Good resources for beginners?


#6

[Uhhh… Apparently you’re allowed to only have one link per post, so this had to be separate.]

This blog has some good info: http://darthdeus.github.com


#7

EmberWatch is a good feed for finding resources.


#8

I also primary work with Rails and found DockYard’s series very helpful.


#9

http://tomdale.net/2012/02/ember-js-resources/


#10

Looks like that was written over a year ago- how up-to-date are those?


#11

Speaking of which, quite a lot of things that turn up as search results from StackOverflow are outdated already. Probably another good way to contribute for the benefit of us beginners in the community, is by updating the answers to the popular questions there.


#12

Not to push my own content … but I recently updated my introduction screencast to show RC1 in action along side ember-data for the beginner. (totally free)

http://toranbillups.com/blog/archive/2013/03/02/emberjs-rc1-introduction-screencast/

This screencast is a simple code camp example built real time showing the different conventions of ember.js all along the way. (36 minutes long)

Hope someone finds it useful :smiley:


#13

I wrote a relatively simple demo app called EmberPress which is a clone of LetterPress. The source code is available and well documented as a learning resource.


#14

Thank you for a very good introduction screencast @toranb ! Really enjoyed it and it sure helped plug some gaps in my understanding…


#15

@eviltrout that is awesome! The code is a great read through and really clean. Thanks for sharing.

Quick question: how did you generate the docs?


#17

It’s docco - all the configuration and such required to generate the docs are in the git repository!


#18

Did you end up loading your screencast to Vimeo? I saw the comment on your blog and would like to see it. Thanks!


#19

I think an other good example might be Ember Data Example by @dgeb.

It’s an ember/rails simple contacts application, with Ember.js RC1 and ember-data REV 12.


#20

@benjamin I threw it up on box (can’t stream it though)

https://www.box.com/s/3js14uu5uymmolxvmf81

I couldn’t get it up on youtube because of the file size

It should be back up on the dropbox site March 16th

edit -the box link is also down so I put up a 3rd download (check the post for an update)


#21

I am pushing my own content, but people have liked Master Space & Time With JavaScript which you can get at http://www.noelrappin.com/mstwjs – the Ember part is $7 on its own, or you can get the whole thing for $15. It’s up to date through RC1, and still has updates coming down the road to cover more material.


#22

To jump on the self-plug-wagon, I write a weekly blog post covering specific use-case scenarios in Ember. Each post is coupled with a fully functional jsFiddle and it is formatted around minimal words and maximal code snippets. http://stevekane.github.com


#23

It’s certainly okay to self-promote. I downloaded your first ebook and plan to buy the rest once I finish. Good stuff!


#24

@toranb I’ll check it out tomorrow. It looks like it was well received. Hitting your bandwidth caps is a good sign. :wink:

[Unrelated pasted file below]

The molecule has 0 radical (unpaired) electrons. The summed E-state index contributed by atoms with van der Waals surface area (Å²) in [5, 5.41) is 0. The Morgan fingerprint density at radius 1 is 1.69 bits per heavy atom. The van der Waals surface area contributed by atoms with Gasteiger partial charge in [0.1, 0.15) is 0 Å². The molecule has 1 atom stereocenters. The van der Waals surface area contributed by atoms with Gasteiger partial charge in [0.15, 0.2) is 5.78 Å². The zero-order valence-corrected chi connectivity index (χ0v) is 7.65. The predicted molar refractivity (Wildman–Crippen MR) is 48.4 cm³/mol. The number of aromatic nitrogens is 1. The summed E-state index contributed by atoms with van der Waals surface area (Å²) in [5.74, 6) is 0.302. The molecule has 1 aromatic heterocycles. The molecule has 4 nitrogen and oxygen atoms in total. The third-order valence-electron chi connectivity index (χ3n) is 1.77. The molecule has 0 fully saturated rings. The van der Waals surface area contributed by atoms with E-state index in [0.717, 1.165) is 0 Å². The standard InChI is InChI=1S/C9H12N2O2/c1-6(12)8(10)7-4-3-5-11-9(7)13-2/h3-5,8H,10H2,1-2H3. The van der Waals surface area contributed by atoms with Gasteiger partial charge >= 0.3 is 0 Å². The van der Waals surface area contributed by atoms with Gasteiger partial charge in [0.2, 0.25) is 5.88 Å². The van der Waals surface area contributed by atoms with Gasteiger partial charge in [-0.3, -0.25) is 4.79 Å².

#25

Rob Conery just wrote a good introductory article about Ember.js.


#26

I’ve started doing a series of “zero to hero” kinda videos (kinda like screencasts, but all the crappy boring bits cut out) … on how to make web sites. Part of that is using Ember. I’ve done the first four… if there’s interest enough (follow the link and like it to show your interest) then I’ll definitely post the first introductory one so you can see the style and hopefully it’s something you’d like to see more of :slight_smile:

This would help absolute beginners in Ember because it starts before Ember - it begins with building simple sites and only introduces templating and Javascript when the rest are established. It’s presented as a series of tiny, easily consumable chunks that almost don’t feel like learning (kind of like wathing TV).

There are some interesting ideas about education in general that I use, you’ll find… (it’s gotta be memorable, fun, entertaining and use anything it can to stick in your mind, for example. Also, there should be two phases: first “listening/absorbing” and only then “talking/creating” if you get my drift), and some specific ideas about technology learning in general.

It strikes me that as programmers and consumers of technology in general, we should spend more time seeing more examples of things (learn to walk before we run) because that’s the proper way to do things. We need consume a lot of good quality stories before we can start to write our own good quality stories, and in a similar fashion one needs to be exposed to lots of examples of something before one can get a really good feel for building one’s own examples (ie a set of many great examples to allow the learner to construct an accurate model fo the way things are that corresponds quite closely to reality).

I’m a big advocate of example driven learning, which is very similar to test driven development in a way.

I’d absolutely love to have enough interest to do more of these and to release them to the public if people are keen… :slight_smile: <3